Faced with these kinds of unfavorable market dynamics, how did Apple carve out its niche among laptop makers? And what does that mean for other organizations and industries? The answer lies in a capacity to rewrite the playbook.
Historically, Apple had fought back on these unfavorable conditions through a targeted strategy of vertical integration of the value chain. In order to make a laptop, you need a number of things: a processor (the brains of the computer), an operating system (the interface) and the body (to hold the components), among other elements. While competitors such as Dell and Lenovo signed onto the Wintel standard for their critical components, ceding all pricing power to those powerful suppliers, Apple went a different direction. It made a different set of choices at each stage of the value chain.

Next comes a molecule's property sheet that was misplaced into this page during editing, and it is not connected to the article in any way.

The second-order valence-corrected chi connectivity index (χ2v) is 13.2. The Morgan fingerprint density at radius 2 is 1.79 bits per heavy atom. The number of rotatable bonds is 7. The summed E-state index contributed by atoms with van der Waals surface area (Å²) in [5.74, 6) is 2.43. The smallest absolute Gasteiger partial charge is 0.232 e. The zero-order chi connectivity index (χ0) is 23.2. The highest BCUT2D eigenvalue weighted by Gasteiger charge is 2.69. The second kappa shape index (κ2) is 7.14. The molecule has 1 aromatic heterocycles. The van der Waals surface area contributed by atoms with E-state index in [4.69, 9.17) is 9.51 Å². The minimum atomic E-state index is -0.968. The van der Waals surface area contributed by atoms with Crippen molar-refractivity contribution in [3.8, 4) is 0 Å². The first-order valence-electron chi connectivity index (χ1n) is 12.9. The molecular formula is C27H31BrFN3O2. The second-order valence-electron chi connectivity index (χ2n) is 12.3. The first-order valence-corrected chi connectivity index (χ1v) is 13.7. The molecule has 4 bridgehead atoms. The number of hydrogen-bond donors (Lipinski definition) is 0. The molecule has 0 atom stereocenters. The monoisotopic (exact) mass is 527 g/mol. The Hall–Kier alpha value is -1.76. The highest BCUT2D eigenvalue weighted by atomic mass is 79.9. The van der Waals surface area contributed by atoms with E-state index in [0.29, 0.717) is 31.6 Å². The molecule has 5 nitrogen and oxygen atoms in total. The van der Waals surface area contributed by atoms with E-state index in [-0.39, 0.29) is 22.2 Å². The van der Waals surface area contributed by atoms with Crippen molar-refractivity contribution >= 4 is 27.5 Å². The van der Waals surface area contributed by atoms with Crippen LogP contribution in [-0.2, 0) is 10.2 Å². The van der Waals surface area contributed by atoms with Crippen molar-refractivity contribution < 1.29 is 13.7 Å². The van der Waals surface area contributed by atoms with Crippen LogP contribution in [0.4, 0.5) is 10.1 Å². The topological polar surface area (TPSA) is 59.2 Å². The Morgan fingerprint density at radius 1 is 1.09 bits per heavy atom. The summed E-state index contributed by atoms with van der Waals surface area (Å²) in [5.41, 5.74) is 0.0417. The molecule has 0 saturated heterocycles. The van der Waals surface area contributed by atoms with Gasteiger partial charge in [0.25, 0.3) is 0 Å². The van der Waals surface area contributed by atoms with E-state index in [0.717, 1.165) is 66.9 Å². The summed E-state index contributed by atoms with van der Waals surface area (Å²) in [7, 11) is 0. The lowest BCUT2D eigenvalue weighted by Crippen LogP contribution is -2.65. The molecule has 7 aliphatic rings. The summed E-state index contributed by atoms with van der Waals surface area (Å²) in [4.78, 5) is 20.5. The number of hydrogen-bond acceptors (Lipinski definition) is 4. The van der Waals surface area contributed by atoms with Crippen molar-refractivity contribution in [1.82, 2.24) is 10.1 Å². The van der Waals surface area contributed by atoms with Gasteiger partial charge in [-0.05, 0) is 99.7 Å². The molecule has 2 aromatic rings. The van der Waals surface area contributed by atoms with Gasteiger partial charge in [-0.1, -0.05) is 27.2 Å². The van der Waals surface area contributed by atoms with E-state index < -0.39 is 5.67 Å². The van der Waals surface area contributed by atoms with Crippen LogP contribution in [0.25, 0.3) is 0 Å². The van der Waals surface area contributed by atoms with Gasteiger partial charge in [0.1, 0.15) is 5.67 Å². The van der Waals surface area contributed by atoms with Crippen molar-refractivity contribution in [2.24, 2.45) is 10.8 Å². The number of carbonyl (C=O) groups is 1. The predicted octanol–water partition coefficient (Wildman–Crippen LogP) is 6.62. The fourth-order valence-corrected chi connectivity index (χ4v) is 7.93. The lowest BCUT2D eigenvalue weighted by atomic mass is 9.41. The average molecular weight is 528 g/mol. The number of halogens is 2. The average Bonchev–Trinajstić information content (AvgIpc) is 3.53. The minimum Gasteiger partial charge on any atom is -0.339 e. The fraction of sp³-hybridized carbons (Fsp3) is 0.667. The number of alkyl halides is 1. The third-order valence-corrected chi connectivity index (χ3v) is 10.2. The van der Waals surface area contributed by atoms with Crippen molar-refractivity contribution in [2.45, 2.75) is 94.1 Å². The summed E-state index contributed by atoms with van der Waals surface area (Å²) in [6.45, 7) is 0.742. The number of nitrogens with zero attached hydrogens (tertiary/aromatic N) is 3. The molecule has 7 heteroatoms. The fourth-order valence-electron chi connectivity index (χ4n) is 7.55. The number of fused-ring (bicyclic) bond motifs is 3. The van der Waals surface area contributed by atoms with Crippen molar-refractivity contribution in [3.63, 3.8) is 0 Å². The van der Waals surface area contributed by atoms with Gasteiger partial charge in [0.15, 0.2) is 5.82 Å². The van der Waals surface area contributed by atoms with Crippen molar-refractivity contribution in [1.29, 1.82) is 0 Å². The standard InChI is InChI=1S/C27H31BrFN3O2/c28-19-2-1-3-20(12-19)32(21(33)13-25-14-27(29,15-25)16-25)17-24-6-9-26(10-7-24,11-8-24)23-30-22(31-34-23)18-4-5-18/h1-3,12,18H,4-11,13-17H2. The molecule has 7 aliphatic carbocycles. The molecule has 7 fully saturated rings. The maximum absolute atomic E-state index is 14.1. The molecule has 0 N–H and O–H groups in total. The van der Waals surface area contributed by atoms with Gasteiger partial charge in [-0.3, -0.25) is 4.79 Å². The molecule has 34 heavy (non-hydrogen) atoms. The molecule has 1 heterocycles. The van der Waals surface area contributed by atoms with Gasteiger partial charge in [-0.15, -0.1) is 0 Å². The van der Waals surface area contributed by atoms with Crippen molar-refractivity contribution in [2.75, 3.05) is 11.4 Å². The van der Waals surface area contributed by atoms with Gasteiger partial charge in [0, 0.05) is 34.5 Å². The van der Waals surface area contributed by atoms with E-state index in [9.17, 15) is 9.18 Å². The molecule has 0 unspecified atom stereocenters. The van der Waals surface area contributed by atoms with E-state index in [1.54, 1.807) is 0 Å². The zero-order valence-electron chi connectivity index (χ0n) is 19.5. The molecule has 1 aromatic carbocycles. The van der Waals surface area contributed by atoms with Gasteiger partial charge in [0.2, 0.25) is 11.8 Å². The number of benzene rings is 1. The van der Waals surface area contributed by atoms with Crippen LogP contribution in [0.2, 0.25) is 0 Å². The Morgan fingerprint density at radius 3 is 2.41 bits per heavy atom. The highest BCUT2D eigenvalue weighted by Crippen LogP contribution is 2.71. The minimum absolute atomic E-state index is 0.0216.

- Software: From its inception, Apple understood that the operating system defined the user experience. Apple had long pursued vertical integration, through which it developed its own proprietary OS, giving the company total independence from the Wintel standard and an immediate, unique competitive advantage in a market that was otherwise in thrall to suppliers like Microsoft and Intel.
- Design: Apple invested a huge amount in the design of its products — both in terms of its software and hardware. Steve Jobs was (in)famous for never being satisfied with the design of any Apple product. As such, vast amount of time, talent and money went into building the Mac; Apple ensured that its Mac products would not end up becoming just another commoditized laptop. It’s a decision that has given the company a pricing power unique in the market. While you can walk into a retailer and leave with a PC for $300 or less, it’s impossible to get hold of a Mac for under $1,000.